# Momentum operator generator of translation classical limit

Classical limit in quantum mechanics proof this question is based on my previous closed question but it is a more specific part and hopefully I will get help.

The classical limit of quantum mechanics is $$\hbar\to 0$$. In this case, the momentum operator becomes 0. But in classical physics momentum is still the generator of translation. how is this possible if the momentum operator becomes trivial?

The generator of $$x$$-translations is more precisely the $$x$$-derivative $$\frac{\partial}{\partial x}~=~i\frac{\hat{p}}{\hbar}~=~i\hat{k},$$ the wavenumber operator, which is independent of $$\hbar$$.

You are willfully misunderstanding the $$\hbar/S \to 0$$ classical limit. ℏ is dimensionful, so choosing enormous units to measure it with, like MKSA units to measure moving trains, makes it look small. The "proper", enormously subtle, classical limit runs on the above dimensionless ratio comparing the characteristic action quantity S of the system to ℏ.

The way ℏ appears to enter translations in the x-representation, $$e^{a{i\over \hbar} \hat p} f(x)= e^{a\partial_x} f(x)= f(x+a),$$ is as a rescaling/normalization of operators in the exponent to make it dimensionless, a habit of measuring normalization of phase-space operators in the Born commutation relation. You appear to be worrying about a non-issue. The gradient of a function is as huge as its local variation over a given scale.

I answered your earlier question. The answer here is similar. If you want to compare quantum to classical in a limit, you cannot do it piece by piece. You need to look at it as part of a coherent and self-consistent limit. In this case, trying to separately look at the limit of $$\hat{p}$$ in the $$\hbar \rightarrow 0$$ limit (see related comment in my answer to your earlier question about whether doing this as a limit is really the correct conceptual approach - but we'll go with it here) makes no sense because momentum is not an operator as viewed in the classical theory.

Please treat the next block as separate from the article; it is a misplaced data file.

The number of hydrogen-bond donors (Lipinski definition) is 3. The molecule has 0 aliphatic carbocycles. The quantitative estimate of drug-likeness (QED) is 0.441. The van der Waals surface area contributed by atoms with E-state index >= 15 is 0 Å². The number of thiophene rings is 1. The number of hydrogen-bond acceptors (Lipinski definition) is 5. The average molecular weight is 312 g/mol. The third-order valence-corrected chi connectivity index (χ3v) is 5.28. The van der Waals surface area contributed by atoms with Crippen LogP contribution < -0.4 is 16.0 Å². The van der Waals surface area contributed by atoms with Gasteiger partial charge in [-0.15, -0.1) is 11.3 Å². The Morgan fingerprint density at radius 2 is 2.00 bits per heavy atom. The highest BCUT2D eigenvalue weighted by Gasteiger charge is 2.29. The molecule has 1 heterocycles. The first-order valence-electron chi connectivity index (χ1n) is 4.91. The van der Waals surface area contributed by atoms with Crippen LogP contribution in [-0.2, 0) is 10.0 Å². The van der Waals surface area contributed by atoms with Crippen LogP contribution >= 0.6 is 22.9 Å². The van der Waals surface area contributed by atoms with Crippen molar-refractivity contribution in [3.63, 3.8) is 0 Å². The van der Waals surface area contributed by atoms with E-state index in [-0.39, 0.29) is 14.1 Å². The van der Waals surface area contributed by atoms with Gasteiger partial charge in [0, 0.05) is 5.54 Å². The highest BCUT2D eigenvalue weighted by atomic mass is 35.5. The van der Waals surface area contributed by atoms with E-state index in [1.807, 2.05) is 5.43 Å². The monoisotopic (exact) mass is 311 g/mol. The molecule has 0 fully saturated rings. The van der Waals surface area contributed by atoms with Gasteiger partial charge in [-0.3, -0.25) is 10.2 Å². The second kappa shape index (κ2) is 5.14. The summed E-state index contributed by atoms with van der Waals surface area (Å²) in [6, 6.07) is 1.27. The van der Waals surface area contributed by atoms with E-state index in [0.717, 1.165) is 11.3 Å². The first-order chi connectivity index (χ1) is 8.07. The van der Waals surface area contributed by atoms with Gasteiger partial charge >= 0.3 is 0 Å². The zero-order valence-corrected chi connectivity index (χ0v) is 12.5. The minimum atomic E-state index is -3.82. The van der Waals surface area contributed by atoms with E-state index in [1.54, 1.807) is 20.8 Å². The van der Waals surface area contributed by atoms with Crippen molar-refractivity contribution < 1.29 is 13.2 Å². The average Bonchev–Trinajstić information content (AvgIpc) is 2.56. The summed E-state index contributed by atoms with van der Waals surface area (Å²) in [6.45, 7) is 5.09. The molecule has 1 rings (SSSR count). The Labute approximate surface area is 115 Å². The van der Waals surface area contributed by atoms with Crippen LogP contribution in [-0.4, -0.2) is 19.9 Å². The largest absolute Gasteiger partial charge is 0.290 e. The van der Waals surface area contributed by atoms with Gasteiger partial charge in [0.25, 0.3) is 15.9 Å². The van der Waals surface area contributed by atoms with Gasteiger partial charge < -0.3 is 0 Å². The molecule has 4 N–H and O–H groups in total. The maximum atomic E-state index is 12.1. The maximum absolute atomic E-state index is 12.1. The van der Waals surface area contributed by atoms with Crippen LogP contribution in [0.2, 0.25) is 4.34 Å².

What follows is not a full, formal proof, but it outlines some relevant considerations.

The observables in quantum theory will apply the operator to a wavefunction and work from there, commonly to take an expectation value. The wavefunction also depends on $$\hbar$$ so, if you're going to take a limit, you need to know how the combined entity behaves not just one of part. As noted in the answer to your earlier question, you can always write a solution to the Schrodinger equation as $$\psi = R e^{iS/\hbar}$$ for real $$R$$ and $$S$$. It turns out that $$S$$ is then closely related to the action such that $$\nabla S$$ looks like the classical momentum. At the same time, $$\hat{p} \psi = \left( \nabla S \right) \psi$$. The right-hand side only depends on $$\hbar$$ through the argument to the exponential, and that goes away in, say, an expectation-value expression where you multiply by $$\psi^*$$.

The correct answer was given by Cosmas Zachos, however, I want to add a remark concerning the assertion that "$$\hat p$$ converges to $$0$$ in the classical limit"

One can actually look directly at the limit of the impulsion operator in a more mathematically precise way: the momentum operator is defined by $$\hat p = -i\hbar\nabla$$. Notice first that it is an unbounded operator on $$L^2$$, so one should be careful about what "convergence to $$0$$" means (in operator norm, $$\hbar\cdot\infty = ∞$$ does not converge to $$0$$).A way to look at the convergence of unbounded operator is by using weak convergence. An example is to look at the limit of its mean value $$\lim_{\hbar\to 0}\mathrm{Tr}(\hat p\,\rho)$$ for any nice density matrix $$\rho$$.

However, when doing the classical limit of quantum mechanics, one should forget that the size of operators also depend on $$\hbar$$.

A classical way to perform the limit $$\hbar\to 0$$ is to introduce the Wigner transform $$W_{\rho}(x,p) = \frac{1}{\hbar^d}\int_{\mathbb R^3} e^{-i\,y\cdot p/\hbar}\,\rho(x+y/2,x-y/2)\,\mathrm d y$$ which is indeed an object that converges to a classical distribution of the phase space. A quick computation then shows that $$\mathrm{Tr}(\hat p\,\rho) = \int_{\mathbb R^6} p\, W_{\rho}(x,p)\,\mathrm d x\,\mathrm d p.$$ In particular, if $$W_{\rho}(x,p)$$ converges to a classical function of the phase space $$f$$ in a suitable topology (which is the assumption that indicates that $$\rho$$ is $$\hbar$$ dependent), then $$\mathrm{Tr}(\hat p\,\rho) \to \int_{\mathbb R^6} p\, f(x,p)\,\mathrm d x\,\mathrm d p$$ which is not $$0$$.